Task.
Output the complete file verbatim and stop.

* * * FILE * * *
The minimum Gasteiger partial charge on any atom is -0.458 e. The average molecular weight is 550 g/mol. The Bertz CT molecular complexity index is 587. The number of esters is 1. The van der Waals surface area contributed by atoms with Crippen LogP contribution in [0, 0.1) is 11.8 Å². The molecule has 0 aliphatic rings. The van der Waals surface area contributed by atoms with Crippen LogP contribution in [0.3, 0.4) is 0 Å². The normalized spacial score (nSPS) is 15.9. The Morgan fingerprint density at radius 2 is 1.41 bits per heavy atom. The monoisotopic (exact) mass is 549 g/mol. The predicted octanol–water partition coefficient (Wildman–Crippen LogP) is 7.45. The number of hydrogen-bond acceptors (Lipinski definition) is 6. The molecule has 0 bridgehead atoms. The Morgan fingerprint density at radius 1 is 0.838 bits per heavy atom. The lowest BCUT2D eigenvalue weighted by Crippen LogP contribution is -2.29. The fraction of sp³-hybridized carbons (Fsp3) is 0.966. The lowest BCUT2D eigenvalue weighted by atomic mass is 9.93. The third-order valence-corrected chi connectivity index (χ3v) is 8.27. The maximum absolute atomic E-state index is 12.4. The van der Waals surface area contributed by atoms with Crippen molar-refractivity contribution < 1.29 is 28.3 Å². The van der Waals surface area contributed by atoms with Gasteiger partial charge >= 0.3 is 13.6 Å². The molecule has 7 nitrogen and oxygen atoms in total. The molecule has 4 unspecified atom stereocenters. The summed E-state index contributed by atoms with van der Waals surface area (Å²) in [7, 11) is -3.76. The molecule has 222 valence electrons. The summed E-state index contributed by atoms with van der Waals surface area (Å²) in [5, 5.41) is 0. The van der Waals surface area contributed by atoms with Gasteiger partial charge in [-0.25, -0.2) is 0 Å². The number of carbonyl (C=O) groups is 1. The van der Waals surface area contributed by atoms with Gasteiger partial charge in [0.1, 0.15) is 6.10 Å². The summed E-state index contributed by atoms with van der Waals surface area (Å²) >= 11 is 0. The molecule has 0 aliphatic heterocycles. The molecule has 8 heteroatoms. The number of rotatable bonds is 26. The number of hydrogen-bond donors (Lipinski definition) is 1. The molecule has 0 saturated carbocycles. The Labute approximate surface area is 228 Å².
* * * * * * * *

The minimum Gasteiger partial charge on any atom is -0.458 e. The average molecular weight is 550 g/mol. The Bertz CT molecular complexity index is 587. The number of esters is 1. The van der Waals surface area contributed by atoms with Crippen LogP contribution in [0, 0.1) is 11.8 Å². The molecule has 0 aliphatic rings. The van der Waals surface area contributed by atoms with Crippen LogP contribution in [0.3, 0.4) is 0 Å². The normalized spacial score (nSPS) is 15.9. The Morgan fingerprint density at radius 2 is 1.41 bits per heavy atom. The monoisotopic (exact) mass is 549 g/mol. The predicted octanol–water partition coefficient (Wildman–Crippen LogP) is 7.45. The number of hydrogen-bond acceptors (Lipinski definition) is 6. The molecule has 0 bridgehead atoms. The Morgan fingerprint density at radius 1 is 0.838 bits per heavy atom. The lowest BCUT2D eigenvalue weighted by Crippen LogP contribution is -2.29. The fraction of sp³-hybridized carbons (Fsp3) is 0.966. The lowest BCUT2D eigenvalue weighted by atomic mass is 9.93. The third-order valence-corrected chi connectivity index (χ3v) is 8.27. The maximum absolute atomic E-state index is 12.4. The van der Waals surface area contributed by atoms with Crippen molar-refractivity contribution < 1.29 is 28.3 Å². The van der Waals surface area contributed by atoms with Gasteiger partial charge >= 0.3 is 13.6 Å². The molecule has 7 nitrogen and oxygen atoms in total. The molecule has 4 unspecified atom stereocenters. The summed E-state index contributed by atoms with van der Waals surface area (Å²) in [7, 11) is -3.76. The molecule has 222 valence electrons. The summed E-state index contributed by atoms with van der Waals surface area (Å²) in [5, 5.41) is 0. The van der Waals surface area contributed by atoms with Gasteiger partial charge in [-0.25, -0.2) is 0 Å². The number of carbonyl (C=O) groups is 1. The van der Waals surface area contributed by atoms with Gasteiger partial charge in [0.1, 0.15) is 6.10 Å². The summed E-state index contributed by atoms with van der Waals surface area (Å²) >= 11 is 0. The molecule has 0 aliphatic heterocycles. The molecule has 8 heteroatoms. The number of rotatable bonds is 26. The number of hydrogen-bond donors (Lipinski definition) is 1. The molecule has 0 saturated carbocycles. The Labute approximate surface area is 228 Å².